Purpose: Transforming growth factor beta-induced protein (TGFBIp) is a widely expressed extracellular matrix protein that plays roles in cell adhesion and migration, differentiation, apoptosis, bone morphogenesis, and carcinogenesis. Mutations of TGFBIp have been linked to stromal corneal dystrophies, a group of protein conformational diseases characterized by abnormal protein aggregations in the cornea. However, the underlying pathogenic mechanism remains elusive due to a lack of insight into the molecular properties of the disease-causing mutants. In the current study, we applied spectroscopic tools to compare the conformation and protein stability of recombinant wild-type (WT) TGFBIp to two dystrophic mutants, R124C and R555W. Methods: A serum-free expression system was used to produce the recombinant TGFBIp proteins. Fluorescence and farultraviolet circular dichroism spectroscopies were used to compare WT and dystrophic mutants under various conditions. Results: Our results showed that dystrophic mutants were processed differentially by the expressing cells and produced different proteolytic fragment patterns by proteolysis. Intrinsic tryptophan fluorescence studies revealed moderate shifts in the emission maxima and increased quenching by iodide ion of mutant TGFBIp, suggesting a different conformation than WT protein. Denaturation experiments indicated a difference in protein stability between WT and mutant proteins. Under oxidizing conditions, the mutants produced higher 1-anilinonaphthalene-8-sulfonic acid and thioflavin T fluorescence signals than the WT, indicating increased protein unfolding and fibril formation, respectively. Finally, far-ultraviolet circular dichroism spectroscopy revealed that WT TGFBIp undergoes concentration-dependent conformational changes; similar experiments were not possible on mutant TGFBIp, which remained soluble only at low concentrations. Conclusions: Our study provides new evidence for the pathogenic mechanism of dystrophic mutants. Although mutant TGFBIp has moderate but consistent structural perturbations, other factors such as oxidation or degradation may be required to cause the phenotypic abnormal aggregations.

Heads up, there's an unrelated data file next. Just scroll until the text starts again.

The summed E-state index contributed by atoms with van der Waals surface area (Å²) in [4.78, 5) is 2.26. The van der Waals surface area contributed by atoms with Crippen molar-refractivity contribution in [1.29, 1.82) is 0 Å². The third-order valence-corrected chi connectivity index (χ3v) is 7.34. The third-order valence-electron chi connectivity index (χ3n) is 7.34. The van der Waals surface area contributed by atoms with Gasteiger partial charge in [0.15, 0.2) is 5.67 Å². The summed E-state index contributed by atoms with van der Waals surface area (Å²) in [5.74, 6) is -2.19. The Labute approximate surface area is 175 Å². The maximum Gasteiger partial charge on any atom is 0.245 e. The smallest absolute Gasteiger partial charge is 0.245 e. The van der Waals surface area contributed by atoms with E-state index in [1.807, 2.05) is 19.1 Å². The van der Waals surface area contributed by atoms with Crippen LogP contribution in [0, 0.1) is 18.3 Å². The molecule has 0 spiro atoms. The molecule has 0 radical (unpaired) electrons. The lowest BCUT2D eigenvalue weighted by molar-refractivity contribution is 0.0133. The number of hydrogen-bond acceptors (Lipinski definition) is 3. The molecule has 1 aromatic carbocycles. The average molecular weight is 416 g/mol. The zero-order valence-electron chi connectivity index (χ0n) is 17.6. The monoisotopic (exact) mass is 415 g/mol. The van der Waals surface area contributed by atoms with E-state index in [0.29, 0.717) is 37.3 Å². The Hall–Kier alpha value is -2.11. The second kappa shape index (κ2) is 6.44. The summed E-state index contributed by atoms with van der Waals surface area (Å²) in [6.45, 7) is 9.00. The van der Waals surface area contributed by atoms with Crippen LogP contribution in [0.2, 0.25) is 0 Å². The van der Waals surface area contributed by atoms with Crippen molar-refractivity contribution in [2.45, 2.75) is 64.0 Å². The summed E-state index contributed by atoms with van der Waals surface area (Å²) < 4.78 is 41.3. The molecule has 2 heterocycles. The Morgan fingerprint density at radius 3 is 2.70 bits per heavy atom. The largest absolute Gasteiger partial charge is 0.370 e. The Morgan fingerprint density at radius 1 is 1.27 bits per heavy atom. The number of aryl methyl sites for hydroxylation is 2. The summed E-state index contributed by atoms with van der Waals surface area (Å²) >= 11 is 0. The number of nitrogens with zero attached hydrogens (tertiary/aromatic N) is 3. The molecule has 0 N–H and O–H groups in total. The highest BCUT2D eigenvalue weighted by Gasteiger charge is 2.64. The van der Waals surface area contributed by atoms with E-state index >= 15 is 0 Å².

|Original language||English (US)|
|Number of pages||11|
|State||Published - Mar 20 2013|